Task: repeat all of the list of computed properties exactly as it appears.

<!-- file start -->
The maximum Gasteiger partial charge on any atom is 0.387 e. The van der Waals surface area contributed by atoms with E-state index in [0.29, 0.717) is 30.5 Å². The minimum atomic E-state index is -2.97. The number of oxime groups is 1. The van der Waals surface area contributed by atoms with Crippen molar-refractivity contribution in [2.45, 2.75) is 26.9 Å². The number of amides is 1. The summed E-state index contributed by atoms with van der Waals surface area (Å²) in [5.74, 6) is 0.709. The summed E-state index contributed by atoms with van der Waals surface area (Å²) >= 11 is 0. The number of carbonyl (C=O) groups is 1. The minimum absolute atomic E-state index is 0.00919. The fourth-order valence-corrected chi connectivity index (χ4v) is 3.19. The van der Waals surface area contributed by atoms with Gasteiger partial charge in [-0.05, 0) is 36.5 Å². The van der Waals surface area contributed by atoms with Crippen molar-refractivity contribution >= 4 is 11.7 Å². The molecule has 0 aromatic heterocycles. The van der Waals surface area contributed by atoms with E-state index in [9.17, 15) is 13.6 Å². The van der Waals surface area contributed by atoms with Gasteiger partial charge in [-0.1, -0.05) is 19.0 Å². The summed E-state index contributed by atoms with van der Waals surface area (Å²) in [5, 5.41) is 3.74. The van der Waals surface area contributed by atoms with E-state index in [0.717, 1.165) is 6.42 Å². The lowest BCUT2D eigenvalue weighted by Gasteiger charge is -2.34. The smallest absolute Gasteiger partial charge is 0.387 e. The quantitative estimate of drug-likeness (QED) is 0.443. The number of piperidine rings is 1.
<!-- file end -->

The maximum Gasteiger partial charge on any atom is 0.387 e. The van der Waals surface area contributed by atoms with E-state index in [0.29, 0.717) is 30.5 Å². The minimum atomic E-state index is -2.97. The number of oxime groups is 1. The van der Waals surface area contributed by atoms with Crippen molar-refractivity contribution in [2.45, 2.75) is 26.9 Å². The number of amides is 1. The summed E-state index contributed by atoms with van der Waals surface area (Å²) in [5.74, 6) is 0.709. The summed E-state index contributed by atoms with van der Waals surface area (Å²) >= 11 is 0. The number of carbonyl (C=O) groups is 1. The minimum absolute atomic E-state index is 0.00919. The fourth-order valence-corrected chi connectivity index (χ4v) is 3.19. The van der Waals surface area contributed by atoms with Gasteiger partial charge in [-0.05, 0) is 36.5 Å². The van der Waals surface area contributed by atoms with Crippen molar-refractivity contribution >= 4 is 11.7 Å². The molecule has 0 aromatic heterocycles. The van der Waals surface area contributed by atoms with E-state index in [9.17, 15) is 13.6 Å². The van der Waals surface area contributed by atoms with Gasteiger partial charge in [-0.1, -0.05) is 19.0 Å². The summed E-state index contributed by atoms with van der Waals surface area (Å²) in [5, 5.41) is 3.74. The van der Waals surface area contributed by atoms with E-state index in [0.717, 1.165) is 6.42 Å². The lowest BCUT2D eigenvalue weighted by Gasteiger charge is -2.34. The smallest absolute Gasteiger partial charge is 0.387 e. The quantitative estimate of drug-likeness (QED) is 0.443. The number of piperidine rings is 1.